Top positive review
82 people found this helpful
Good Value - Buy with Eyes Open
on August 3, 2013
I have masses of storage in my system and many years of experience with numerous hard drive brands. I have to say that honestly, Seagate is not one of my current favorites - but ironically I have owned many of them.
Consumer hard drives at this price point are not as robust as enterprise drives. You should expect to have problems from time to time, requiring replacing or repairing a drive, or restoring lost data. Believe it. Prepare for it. Not having backups of your important data is foolhardy and a disaster waiting to happen, no matter what brand of drives you use.
As with most people in the home market today, the amount of data and its importance to our daily lives is increasing. You must plan for and prepare to protect this vital asset.
Here are some tips based on my many years of experience, and trust me, I have made all the mistakes that I am warning you about:
- You must have a way to restore or regenerate any computer system that you consider critical to your life. This includes the data, operating system and applications. There are software products available that allow you to make a backup "clone" of your hard drive, and several products, such as Windows Home Server, that will automatically backup all your data and all your computers. Take a look, and find a product in this category that meets your needs and price point.
- You must make periodic backups of everything; all data and computer system drives. The products I just mentioned can be configured to do it automatically, or you can do it manually. The more often, the better.
- You should buy the highest quality hard drives you can afford ("Enterprise" or "NAS" quality drives are the most expensive). They will last longer, have fewer errors and have the longest warranties. This is a general statistical comment. Of course any given item can be an exception.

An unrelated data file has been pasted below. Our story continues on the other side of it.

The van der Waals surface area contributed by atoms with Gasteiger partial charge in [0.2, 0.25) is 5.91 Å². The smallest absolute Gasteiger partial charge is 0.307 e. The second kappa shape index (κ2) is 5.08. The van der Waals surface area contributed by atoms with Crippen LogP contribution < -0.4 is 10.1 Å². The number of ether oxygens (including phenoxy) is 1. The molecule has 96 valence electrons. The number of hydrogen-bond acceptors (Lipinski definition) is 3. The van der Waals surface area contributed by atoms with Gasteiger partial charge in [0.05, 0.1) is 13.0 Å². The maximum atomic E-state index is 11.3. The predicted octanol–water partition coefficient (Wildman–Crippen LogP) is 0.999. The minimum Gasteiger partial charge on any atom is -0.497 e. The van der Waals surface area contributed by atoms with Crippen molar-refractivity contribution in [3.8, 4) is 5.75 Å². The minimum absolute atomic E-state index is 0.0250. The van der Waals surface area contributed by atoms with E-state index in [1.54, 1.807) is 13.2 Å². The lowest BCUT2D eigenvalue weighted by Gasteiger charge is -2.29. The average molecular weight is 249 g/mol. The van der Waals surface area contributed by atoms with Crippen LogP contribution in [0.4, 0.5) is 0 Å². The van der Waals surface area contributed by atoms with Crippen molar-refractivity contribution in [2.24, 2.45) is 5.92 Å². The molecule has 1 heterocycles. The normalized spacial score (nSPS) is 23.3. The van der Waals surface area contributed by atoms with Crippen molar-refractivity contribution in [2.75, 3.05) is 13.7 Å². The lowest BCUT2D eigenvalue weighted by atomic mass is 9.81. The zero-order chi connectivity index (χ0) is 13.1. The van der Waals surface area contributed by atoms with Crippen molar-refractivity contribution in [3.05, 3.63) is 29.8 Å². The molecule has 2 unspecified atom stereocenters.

- You should have as many copies of your important data as practical for you. And store the copies in different places. At least one copy should be offline (not attached to any electronics while stored). Multiple separate copies protects you from accidental erasures. Even mirrored drives will not protect you from this.
- Heat, extreme cold and other adverse conditions such as dust and moisture are prime enemies of all electronics. Even a robust hard drive can fail if it stays too hot, too often, or is subjected to undue vibration and dust.
- Protect computers from power surges using the best surge protectors you can afford. Clean the airflow holes with a vacuum periodically, and if you have the skills and confidence, clean the insides of all computers of dust that impedes airflow.
All that being said, what does this have to do with this product?
I have found that even though Seagate is not my favorite brand, their recent pricing and product packaging have made them attractive. I just try to use them in a way, with my eyes open, that minimizes my risk - this is a good practice, regardless of the brand.
Here is why I like these units:
- The packaging is very clever and very useful. You can mix and match these drives across various connection methods (USB 2.0, USB 3.0, firewire, eSATA) just by switching adapters. Very handy.
- The USB 3.0 units are fast. They seem to deliver the expected much faster than USB 2.0 performance.
- They can be easily reformatted. I always reformat them, using the default allocation size before using.
- Price point: if you catch the frequent lowball Amazon prices, you can get these drives for less than $34 / TB. Enterprise drives can sell for up to $100 / TB. The best strategy for protecting data is having multiple copies, with the copies separated from each other - not on the same computer, not on the same controller, at least one copy offline, and best of all, at least one copy in a different physical location. The low price point allows me to have multiple "Consumer grade" copies for the price of one "enterprise grade" copy. My gut feel says that the probability of two copies, one of which is offline, failing at the same time is very low.
So, how do I use these units? I use them as 2nd / 3rd copy offline backups of my most important data. Their low price point affords me this luxury. And by keeping them offline, I mitigate the risks of overheating these cheap drives or subjecting them to 24x7 usage, which is not appropriate for consumer grade external drives.
I hope this wordy "review" serves as a help to others who are attracted to these low price points, but have reservations about risking their data.